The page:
Holocaust survivor and TikTok star Lily Ebert discusses Auschwitz

‘My story is for the millions who cannot talk’: Holocaust survivor and TikTok star Lily Ebert, 98, says the people who tattooed her at Auschwitz were ‘not human’ and that the world needs to know how ‘deep’ evil can go

  • Lily Ebert, 98,  was on one of the last trains carrying Jews to Auschwitz in 1944
  • Her mother, brother, and sister were killed by the Nazis during World War 2
  • She has a TikTok with 1.6 million fans to ensure people remember war horrors
  • Now Lily’s portrait is part of a Holocaust exhibition organised by Prince Charles

A 98-year-old Holocaust survivor with 1.6 million TikTok followers appeared on GMB today to discuss why she will never stop spreading awareness of the crimes committed by the Nazis.

Lily Ebert, 98, appeared on the programme to mark Holocaust Memorial Day today, accompanied by her grandson Dov Forman, 18, who helps run her TikTok account.

She was 20-years-old when she and her family – mother and five siblings – were taken to Auschwitz on one of the last trains to enter the camp in 1944, enduring months at Birkenau, before being transported to Altenburg, a sub-camp of Buchenwald. 

Her parents and some of her siblings were condemned to death in the gas chamber after encountering the infamous Josef Mengele, notorious for his experiments on those in the camp, while the remaining family members were put to work.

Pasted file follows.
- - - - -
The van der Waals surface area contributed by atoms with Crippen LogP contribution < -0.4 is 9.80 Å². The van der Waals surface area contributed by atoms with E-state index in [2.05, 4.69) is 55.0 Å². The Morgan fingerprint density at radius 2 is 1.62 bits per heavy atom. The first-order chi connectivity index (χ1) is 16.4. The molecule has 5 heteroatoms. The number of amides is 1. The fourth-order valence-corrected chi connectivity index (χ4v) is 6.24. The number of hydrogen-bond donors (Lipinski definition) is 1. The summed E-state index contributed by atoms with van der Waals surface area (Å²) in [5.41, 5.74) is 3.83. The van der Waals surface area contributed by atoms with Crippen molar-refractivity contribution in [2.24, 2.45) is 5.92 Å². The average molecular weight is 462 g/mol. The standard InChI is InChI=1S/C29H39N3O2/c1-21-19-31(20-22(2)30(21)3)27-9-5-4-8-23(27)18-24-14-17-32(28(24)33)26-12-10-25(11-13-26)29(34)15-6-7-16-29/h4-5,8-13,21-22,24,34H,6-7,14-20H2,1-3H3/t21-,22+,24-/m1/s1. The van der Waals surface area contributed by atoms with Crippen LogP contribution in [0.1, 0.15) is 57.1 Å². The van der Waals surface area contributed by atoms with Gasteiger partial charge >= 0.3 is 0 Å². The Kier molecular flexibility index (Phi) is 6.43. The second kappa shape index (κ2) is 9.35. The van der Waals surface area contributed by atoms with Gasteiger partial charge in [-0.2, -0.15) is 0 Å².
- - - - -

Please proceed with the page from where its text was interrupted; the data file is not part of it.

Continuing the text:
The survivor described her the horrific reality of life in a concentration camp in a book Lily’s Promise: How I Survived Auschwitz and Found the Strength to Live, which was published at the end of last year. 

Prince Charles (right) met 98-year-old Holocaust survivor Lily Ebert (left) at an exhibition of Seven Portraits: Surviving the Holocaust this week

Lily Ebert appeared on GMB this morning, on Holocaust Memorial Day, to share her story, saying she speaks for the ‘millions who cannot’

As well as writing a book about the horrific reality of life in a concentration camp, Lily Ebert spreads her story via TikTok – she has 1.6 million followers

On GMB today, she told hosts Ben Sheppard and Kate Garraway that she tells her story for ‘the millions who cannot talk’.

‘My story is never my story,’ she added. ‘It is the story of millions.’

The 98-year-old was accompanied by her grandson Dov Forman, 18, one of Lily’s 10 grandchildren and 34 great-grandchildren, who described the chilling moment the reality of his grandmother’s past hit him. 

One of his friends asked to see her Auschwitz tattoo, which she pulled up her sleeve to reveal.    

‘I remember the moment of her lifting her sleeve and showing her tattoo. That was the day I realised it would my mission to tell her story,’ he said.

‘It is our responsibility to make sure Nazi crimes are not forgotten. 

‘One day in the future there won’t be survivors and it will up to us to remind everyone of the Nazis’ crimes to humanity,’ he added. 

Host Kate Garraway asked Lily whether she had ever considered having the tattoo removed, or whether she keeps it ‘as a reminder’.

Lily revealed she had ‘never’ thought about removing it, adding: ‘I want to show the world. Saying something, to see or to hear about it makes a big difference.